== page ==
The world is obsessed with South African culture
Johannesburg - South Africa’s various cultural products hold a particular appeal to those overseas, be it listening to gqom in Atlanta, trying to speak Xhosa like Trevor Noah, or emulating Die Antwoord’s zef style.
The pity is, no one here seems to know it. In fact, if we started to grasp how popular and potentially lucrative our creative properties are, we’d do much more to promote them. Do we realise how revered the likes of Spoek Mathambo are in France? How people in Sweden freak out over Youngsta CPT? How a German woman started taking Afrikaans lessons because she heard Isaac Mutant rap.
And then of course there’s Zodwa Wabantu, who might get kicked out of places run by kak patriarchs (like Zambia), but is celebrated away from our shores for the brazen star that she is.
A tweet from Khaya Dlanga last year springs to mind:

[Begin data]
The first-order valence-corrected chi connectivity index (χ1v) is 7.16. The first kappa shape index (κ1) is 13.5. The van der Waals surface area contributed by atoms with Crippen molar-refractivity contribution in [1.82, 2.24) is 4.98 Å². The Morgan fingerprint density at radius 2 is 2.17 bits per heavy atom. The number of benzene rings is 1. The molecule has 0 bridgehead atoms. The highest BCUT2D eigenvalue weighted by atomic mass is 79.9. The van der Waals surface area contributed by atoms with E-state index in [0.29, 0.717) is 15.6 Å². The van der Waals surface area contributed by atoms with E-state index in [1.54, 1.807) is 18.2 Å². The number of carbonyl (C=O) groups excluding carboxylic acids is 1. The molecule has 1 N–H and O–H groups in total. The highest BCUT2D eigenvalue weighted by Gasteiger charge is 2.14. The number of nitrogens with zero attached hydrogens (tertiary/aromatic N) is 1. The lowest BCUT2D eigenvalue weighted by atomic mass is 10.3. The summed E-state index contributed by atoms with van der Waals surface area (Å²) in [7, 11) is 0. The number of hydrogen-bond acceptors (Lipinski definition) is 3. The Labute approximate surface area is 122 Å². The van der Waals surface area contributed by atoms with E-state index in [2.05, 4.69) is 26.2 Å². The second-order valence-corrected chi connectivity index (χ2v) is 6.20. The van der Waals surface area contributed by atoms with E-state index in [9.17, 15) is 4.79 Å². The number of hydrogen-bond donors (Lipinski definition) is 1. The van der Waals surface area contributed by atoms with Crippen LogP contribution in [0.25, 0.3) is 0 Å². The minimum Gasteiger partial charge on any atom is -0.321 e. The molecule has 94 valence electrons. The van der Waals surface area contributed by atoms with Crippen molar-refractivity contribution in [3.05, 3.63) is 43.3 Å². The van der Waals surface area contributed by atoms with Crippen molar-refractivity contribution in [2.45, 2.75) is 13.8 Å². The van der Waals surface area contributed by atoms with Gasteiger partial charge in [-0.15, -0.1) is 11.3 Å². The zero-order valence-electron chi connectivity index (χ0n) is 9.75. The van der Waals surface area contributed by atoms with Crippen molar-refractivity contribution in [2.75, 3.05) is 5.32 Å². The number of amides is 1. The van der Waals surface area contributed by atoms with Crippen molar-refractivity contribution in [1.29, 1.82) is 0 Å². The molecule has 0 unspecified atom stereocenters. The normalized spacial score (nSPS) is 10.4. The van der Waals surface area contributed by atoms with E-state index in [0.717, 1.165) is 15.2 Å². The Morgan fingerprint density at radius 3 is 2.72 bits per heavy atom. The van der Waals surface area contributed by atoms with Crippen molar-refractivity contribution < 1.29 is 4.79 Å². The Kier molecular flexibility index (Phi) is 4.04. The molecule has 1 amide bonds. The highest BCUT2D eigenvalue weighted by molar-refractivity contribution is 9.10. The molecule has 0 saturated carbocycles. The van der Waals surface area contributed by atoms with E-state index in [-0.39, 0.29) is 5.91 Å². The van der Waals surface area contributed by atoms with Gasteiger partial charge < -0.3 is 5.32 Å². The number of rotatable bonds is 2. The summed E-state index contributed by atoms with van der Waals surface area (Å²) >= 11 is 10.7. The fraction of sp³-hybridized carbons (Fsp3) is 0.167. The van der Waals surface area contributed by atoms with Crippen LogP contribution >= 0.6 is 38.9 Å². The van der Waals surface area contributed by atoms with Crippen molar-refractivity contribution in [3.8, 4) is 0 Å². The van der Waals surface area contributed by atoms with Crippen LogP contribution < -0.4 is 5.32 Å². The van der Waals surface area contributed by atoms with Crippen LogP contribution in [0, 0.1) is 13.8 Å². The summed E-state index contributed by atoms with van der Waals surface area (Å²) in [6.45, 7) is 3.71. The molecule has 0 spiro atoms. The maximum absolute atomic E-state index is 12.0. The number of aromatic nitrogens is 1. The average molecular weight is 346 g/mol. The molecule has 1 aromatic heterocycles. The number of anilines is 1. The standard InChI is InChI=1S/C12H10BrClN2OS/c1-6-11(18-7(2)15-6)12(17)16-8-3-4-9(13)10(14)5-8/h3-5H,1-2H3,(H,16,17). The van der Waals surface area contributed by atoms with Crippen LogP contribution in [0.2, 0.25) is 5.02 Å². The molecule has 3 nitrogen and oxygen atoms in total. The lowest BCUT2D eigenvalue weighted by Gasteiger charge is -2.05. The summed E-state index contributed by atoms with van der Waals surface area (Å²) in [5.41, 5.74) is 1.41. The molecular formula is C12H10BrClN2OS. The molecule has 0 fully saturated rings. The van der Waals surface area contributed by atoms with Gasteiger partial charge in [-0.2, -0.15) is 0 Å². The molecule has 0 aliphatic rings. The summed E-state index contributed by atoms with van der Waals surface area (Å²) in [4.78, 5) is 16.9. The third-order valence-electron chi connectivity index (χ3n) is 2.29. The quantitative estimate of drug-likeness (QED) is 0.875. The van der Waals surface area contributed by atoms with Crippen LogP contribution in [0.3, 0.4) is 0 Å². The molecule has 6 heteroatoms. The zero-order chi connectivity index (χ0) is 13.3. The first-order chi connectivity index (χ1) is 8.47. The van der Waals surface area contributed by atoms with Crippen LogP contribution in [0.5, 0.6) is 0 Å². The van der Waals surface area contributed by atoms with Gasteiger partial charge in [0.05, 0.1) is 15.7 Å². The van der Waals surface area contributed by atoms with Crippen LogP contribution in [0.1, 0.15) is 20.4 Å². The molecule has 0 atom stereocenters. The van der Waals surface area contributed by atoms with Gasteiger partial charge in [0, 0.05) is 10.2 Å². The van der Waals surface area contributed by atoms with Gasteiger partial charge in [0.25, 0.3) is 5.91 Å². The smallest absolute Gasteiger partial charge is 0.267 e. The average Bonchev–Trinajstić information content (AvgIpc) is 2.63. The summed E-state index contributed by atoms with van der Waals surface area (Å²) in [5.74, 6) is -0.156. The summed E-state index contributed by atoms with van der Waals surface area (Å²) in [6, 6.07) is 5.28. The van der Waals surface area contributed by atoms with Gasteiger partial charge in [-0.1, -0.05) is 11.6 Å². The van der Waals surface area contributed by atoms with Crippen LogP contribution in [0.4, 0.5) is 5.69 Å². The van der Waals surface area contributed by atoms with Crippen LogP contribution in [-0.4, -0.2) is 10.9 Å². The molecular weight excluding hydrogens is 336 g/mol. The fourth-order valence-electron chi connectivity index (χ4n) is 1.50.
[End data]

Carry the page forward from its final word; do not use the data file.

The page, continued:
“I was talking to a bouncer last night here in New York. He is from Senegal and has lived in the US for the last 15 years. I tell him I’m from SA. Takes out his phone and says, ‘Do you know her?’ Dude seems crazy over this person.
‘Yes,’ I say.
It’s Zodwa Wabantu.”
A few months ago I met Kimberleigh Stark who, with her business partner Christian Amougou, runs TMTvSA, an online channel that highlights our pop culture. What makes it unique is that it doesn’t just cater for South Africans, but has audiences from the US, France, Brazil and Egypt. She says these viewers aren’t even South African expats, but international eyes who love what we do, such that the channel got 12 million hits in its first year. Imagine that – someone in Brazil commenting on what Nomzamo Mbatha wore to the SA Film and Television Awards